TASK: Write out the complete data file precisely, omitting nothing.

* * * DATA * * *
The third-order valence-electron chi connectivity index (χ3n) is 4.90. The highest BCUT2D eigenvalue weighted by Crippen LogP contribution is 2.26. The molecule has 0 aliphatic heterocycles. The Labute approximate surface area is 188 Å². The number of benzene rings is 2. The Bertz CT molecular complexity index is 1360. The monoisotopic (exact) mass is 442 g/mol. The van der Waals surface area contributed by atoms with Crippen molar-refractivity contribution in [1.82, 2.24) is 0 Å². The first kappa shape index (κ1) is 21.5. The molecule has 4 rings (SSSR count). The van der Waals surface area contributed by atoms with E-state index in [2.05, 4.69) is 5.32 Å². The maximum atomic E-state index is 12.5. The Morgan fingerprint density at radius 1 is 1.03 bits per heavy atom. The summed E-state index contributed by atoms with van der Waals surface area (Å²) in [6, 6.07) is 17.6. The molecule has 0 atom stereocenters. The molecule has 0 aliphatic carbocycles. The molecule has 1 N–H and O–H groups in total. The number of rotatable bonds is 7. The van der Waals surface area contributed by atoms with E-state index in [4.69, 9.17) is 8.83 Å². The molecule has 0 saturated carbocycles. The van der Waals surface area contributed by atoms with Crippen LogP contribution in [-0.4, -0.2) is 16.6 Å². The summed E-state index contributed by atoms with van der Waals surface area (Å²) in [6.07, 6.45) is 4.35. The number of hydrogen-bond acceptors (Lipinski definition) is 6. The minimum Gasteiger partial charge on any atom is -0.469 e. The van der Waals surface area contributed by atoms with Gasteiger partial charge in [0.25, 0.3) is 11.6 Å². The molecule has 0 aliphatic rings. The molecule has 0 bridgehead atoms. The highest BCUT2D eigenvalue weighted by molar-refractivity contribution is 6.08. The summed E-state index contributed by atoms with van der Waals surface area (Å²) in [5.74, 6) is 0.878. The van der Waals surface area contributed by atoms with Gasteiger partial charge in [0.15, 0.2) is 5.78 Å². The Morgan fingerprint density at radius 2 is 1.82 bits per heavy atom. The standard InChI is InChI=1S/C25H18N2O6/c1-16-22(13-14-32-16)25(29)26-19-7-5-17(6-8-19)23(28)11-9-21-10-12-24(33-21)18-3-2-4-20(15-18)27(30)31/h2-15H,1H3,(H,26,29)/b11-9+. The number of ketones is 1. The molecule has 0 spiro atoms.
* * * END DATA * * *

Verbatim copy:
The third-order valence-electron chi connectivity index (χ3n) is 4.90. The highest BCUT2D eigenvalue weighted by Crippen LogP contribution is 2.26. The molecule has 0 aliphatic heterocycles. The Labute approximate surface area is 188 Å². The number of benzene rings is 2. The Bertz CT molecular complexity index is 1360. The monoisotopic (exact) mass is 442 g/mol. The van der Waals surface area contributed by atoms with Crippen molar-refractivity contribution in [1.82, 2.24) is 0 Å². The first kappa shape index (κ1) is 21.5. The molecule has 4 rings (SSSR count). The van der Waals surface area contributed by atoms with E-state index in [2.05, 4.69) is 5.32 Å². The maximum atomic E-state index is 12.5. The Morgan fingerprint density at radius 1 is 1.03 bits per heavy atom. The summed E-state index contributed by atoms with van der Waals surface area (Å²) in [6, 6.07) is 17.6. The molecule has 0 atom stereocenters. The molecule has 0 aliphatic carbocycles. The molecule has 1 N–H and O–H groups in total. The number of rotatable bonds is 7. The van der Waals surface area contributed by atoms with E-state index in [4.69, 9.17) is 8.83 Å². The molecule has 0 saturated carbocycles. The van der Waals surface area contributed by atoms with Crippen LogP contribution in [-0.4, -0.2) is 16.6 Å². The summed E-state index contributed by atoms with van der Waals surface area (Å²) in [6.07, 6.45) is 4.35. The number of hydrogen-bond acceptors (Lipinski definition) is 6. The minimum Gasteiger partial charge on any atom is -0.469 e. The van der Waals surface area contributed by atoms with Gasteiger partial charge in [0.25, 0.3) is 11.6 Å². The molecule has 0 aliphatic rings. The molecule has 0 bridgehead atoms. The highest BCUT2D eigenvalue weighted by molar-refractivity contribution is 6.08. The summed E-state index contributed by atoms with van der Waals surface area (Å²) in [5.74, 6) is 0.878. The van der Waals surface area contributed by atoms with Gasteiger partial charge in [0.15, 0.2) is 5.78 Å². The Morgan fingerprint density at radius 2 is 1.82 bits per heavy atom. The standard InChI is InChI=1S/C25H18N2O6/c1-16-22(13-14-32-16)25(29)26-19-7-5-17(6-8-19)23(28)11-9-21-10-12-24(33-21)18-3-2-4-20(15-18)27(30)31/h2-15H,1H3,(H,26,29)/b11-9+. The number of ketones is 1. The molecule has 0 spiro atoms.